In re Family Dollar Stores, Inc.
(Del. Ch. Dec. 19, 2014)
C&J Energy Services Inc. v. City of Miami General Employees’ and Sanitation Employees’ Retirement Trust (Del. Dec. 19, 2014)
Refresher: Revlon duties
Under Revlon, Inc. v. MacAndrews & Forbes Holdings, Inc.(“Revlon”), when a Delaware corporation’s board of directors considers a transaction that constitutes a sale of corporate control, the court will require a board to “maximiz[e] … the company’s value at a sale for the stockholders’ benefit” and to “get the highest value reasonably attainable for the shareholders.” The Delaware courts have consistently held that Revlon does not create one standard methodology pursuant to which a board must run a sale process. Rather, they recognize that every situation is fact-specific, and that in carrying out the sale process directors must simply have been “adequately informed and acted reasonably” when aiming to achieve stockholder value.
Background: C&J and Dollar Store
In both C&J and Family Dollar, the Supreme Court and Court of Chancery, respectively, call out the important difference between judicial review of the decisions of a conflict-free, independent board and those of a board where independence has been called into question. The agreement included a standard “fiduciary-out” pursuant to which C&J could consider superior offers and, upon payment of a termination fee, terminate the agreement with Nabors. No competing bids emerged either before or after the agreement with Nabors was signed, yet stockholders of C&J sued to enjoin the stockholder vote on the Nabors deal, alleging that the C&J board breached its Revlon duties by failing to actively solicit third party bidders. Although the Chancery Court granted the injunction, the Supreme Court quickly reversed and permitted the vote to go forward.
In Dollar Store, rendered by the Delaware Court of Chancery, Family Dollar Stores, Inc. (“Family Dollar”) and Dollar Tree, Inc. (“Dollar Tree”) entered into a merger agreement pursuant to which Dollar Tree would pay a mix of cash and stock for Family Dollar valued at $74.50 per share of Family Dollar stock. The merger agreement included a requirement for Dollar Tree to divest up to 4,900 of its stores to clear antitrust approval (a divestiture commitment which, according to the board’s legal and investment banking advisors, yielded a 95% chance of antitrust approval), and, as in C&J, included a “fiduciary-out” pursuant to which Family Dollar’s board could entertain a “superior proposal” that was “reasonably likely to be completed on the terms proposed.” Unlike in C&J, however, an unsolicited third party bidder emerged when Family Dollar was approached by Dollar General, Inc. (“General”) with a bid to acquire Family Dollar for cash at a price of $78.50 per share and divestiture commitment of 700 stores. After being refused by Family Dollar’s board, General subsequently increased its offer to $80 per share and a 1,500 store divestiture commitment, which Family Dollar’s board again refused based upon it and its advisors’ judgment that the chances of antitrust approval for the deal were no greater than 40%. General then sued to enjoin Family Dollar’s stockholder vote to approve the Dollar Tree merger, claiming Family Dollar’s board had breached its Revlon duties, in part, by not properly negotiating with General. The Court of Chancery declined to issue an injunction and the vote proceeded.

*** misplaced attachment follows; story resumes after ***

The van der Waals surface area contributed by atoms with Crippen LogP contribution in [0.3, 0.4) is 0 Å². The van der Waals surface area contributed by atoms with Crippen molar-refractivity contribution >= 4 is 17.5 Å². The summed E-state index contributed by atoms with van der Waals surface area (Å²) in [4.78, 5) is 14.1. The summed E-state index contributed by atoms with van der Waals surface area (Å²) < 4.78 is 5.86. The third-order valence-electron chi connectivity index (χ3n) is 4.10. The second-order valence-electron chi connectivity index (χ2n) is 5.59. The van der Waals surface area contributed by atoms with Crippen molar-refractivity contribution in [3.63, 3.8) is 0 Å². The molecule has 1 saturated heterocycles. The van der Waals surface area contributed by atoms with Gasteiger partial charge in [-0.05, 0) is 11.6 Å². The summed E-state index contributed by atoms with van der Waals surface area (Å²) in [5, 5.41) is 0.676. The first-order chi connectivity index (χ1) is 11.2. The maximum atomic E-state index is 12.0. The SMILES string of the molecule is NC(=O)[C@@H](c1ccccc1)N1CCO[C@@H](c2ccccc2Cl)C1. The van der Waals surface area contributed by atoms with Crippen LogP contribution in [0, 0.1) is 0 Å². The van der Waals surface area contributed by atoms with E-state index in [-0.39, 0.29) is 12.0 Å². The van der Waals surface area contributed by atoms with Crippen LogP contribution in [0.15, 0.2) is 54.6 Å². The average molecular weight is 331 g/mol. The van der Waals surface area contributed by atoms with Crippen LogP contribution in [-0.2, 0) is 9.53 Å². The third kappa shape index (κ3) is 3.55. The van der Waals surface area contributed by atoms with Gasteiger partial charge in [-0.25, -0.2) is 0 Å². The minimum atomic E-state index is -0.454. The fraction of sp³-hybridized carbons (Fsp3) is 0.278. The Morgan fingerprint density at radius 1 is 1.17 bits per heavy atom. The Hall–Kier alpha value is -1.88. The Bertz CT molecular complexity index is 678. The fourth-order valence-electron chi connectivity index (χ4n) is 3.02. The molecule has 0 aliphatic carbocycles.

(1) Maximizing the value of your family dollar: more money (but more problems)
The Court in Family Dollar emphasizes that Revlon does not require a board to accept the bids of, or even engage in active negotiations with, a competing bidder solely because that bidder offers a higher price. To the contrary, the Court noted that:
In short, the Board’s decision reflects the reality that, for the Company’s stockholders, a financially superior offer on paper does not equate to a financially superior transaction in the real world if there is a meaningful risk that the transaction will not close for antitrust reasons.
Thus, despite a higher offer, Family Dollar’s board complied with its Revlon duties to “get the highest value reasonably attainable for the shareholders” (emphasis added) because the lower bid from Dollar Tree was all but certain to be attainable, while the higher bid from General was unlikely to be attainable at all. It is easy for even the most responsible board of directors, eager to do right by its stockholders and to abide by its fiduciary duties, to mistake a higher offer for a better offer. After all, Revlon requires the “highest value.” However, when more money comes with more problems (in this case, likely and unavoidable antitrust problems) more is not necessarily better.
(2) Independence buys you freedom